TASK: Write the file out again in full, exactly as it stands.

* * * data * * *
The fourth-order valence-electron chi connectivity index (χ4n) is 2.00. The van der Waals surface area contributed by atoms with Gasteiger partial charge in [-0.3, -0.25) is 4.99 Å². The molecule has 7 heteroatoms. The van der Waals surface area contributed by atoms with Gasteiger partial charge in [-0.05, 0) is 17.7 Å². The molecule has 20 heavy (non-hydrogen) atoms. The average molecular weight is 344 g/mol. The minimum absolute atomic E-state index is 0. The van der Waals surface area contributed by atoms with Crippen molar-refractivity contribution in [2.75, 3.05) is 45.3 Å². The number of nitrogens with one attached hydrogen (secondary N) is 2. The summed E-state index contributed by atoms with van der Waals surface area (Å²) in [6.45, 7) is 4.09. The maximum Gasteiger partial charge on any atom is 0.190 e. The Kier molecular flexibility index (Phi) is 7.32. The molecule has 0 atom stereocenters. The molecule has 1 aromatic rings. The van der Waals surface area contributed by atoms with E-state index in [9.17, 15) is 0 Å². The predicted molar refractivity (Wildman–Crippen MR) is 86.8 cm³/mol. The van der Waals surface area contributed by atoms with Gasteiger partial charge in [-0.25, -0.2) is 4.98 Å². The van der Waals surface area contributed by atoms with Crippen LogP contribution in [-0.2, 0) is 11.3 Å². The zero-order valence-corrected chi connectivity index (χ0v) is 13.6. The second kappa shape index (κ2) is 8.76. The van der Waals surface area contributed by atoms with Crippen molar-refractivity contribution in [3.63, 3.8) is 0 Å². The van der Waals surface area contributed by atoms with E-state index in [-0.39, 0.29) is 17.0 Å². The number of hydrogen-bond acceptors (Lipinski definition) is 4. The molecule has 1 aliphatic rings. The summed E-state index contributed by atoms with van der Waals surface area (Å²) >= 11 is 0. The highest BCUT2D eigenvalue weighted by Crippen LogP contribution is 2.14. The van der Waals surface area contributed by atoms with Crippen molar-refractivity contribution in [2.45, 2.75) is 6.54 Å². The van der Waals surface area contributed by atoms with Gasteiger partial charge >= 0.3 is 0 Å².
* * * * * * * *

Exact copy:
The fourth-order valence-electron chi connectivity index (χ4n) is 2.00. The van der Waals surface area contributed by atoms with Gasteiger partial charge in [-0.3, -0.25) is 4.99 Å². The molecule has 7 heteroatoms. The van der Waals surface area contributed by atoms with Gasteiger partial charge in [-0.05, 0) is 17.7 Å². The molecule has 20 heavy (non-hydrogen) atoms. The average molecular weight is 344 g/mol. The minimum absolute atomic E-state index is 0. The van der Waals surface area contributed by atoms with Crippen molar-refractivity contribution in [2.75, 3.05) is 45.3 Å². The number of nitrogens with one attached hydrogen (secondary N) is 2. The summed E-state index contributed by atoms with van der Waals surface area (Å²) in [6.45, 7) is 4.09. The maximum Gasteiger partial charge on any atom is 0.190 e. The Kier molecular flexibility index (Phi) is 7.32. The molecule has 0 atom stereocenters. The molecule has 1 aromatic rings. The van der Waals surface area contributed by atoms with E-state index in [9.17, 15) is 0 Å². The predicted molar refractivity (Wildman–Crippen MR) is 86.8 cm³/mol. The van der Waals surface area contributed by atoms with Gasteiger partial charge in [-0.25, -0.2) is 4.98 Å². The van der Waals surface area contributed by atoms with Crippen LogP contribution in [-0.2, 0) is 11.3 Å². The zero-order valence-corrected chi connectivity index (χ0v) is 13.6. The second kappa shape index (κ2) is 8.76. The van der Waals surface area contributed by atoms with Crippen molar-refractivity contribution in [3.63, 3.8) is 0 Å². The van der Waals surface area contributed by atoms with E-state index in [-0.39, 0.29) is 17.0 Å². The number of hydrogen-bond acceptors (Lipinski definition) is 4. The molecule has 1 aliphatic rings. The summed E-state index contributed by atoms with van der Waals surface area (Å²) >= 11 is 0. The highest BCUT2D eigenvalue weighted by Crippen LogP contribution is 2.14. The van der Waals surface area contributed by atoms with Crippen molar-refractivity contribution in [2.45, 2.75) is 6.54 Å². The van der Waals surface area contributed by atoms with Gasteiger partial charge >= 0.3 is 0 Å².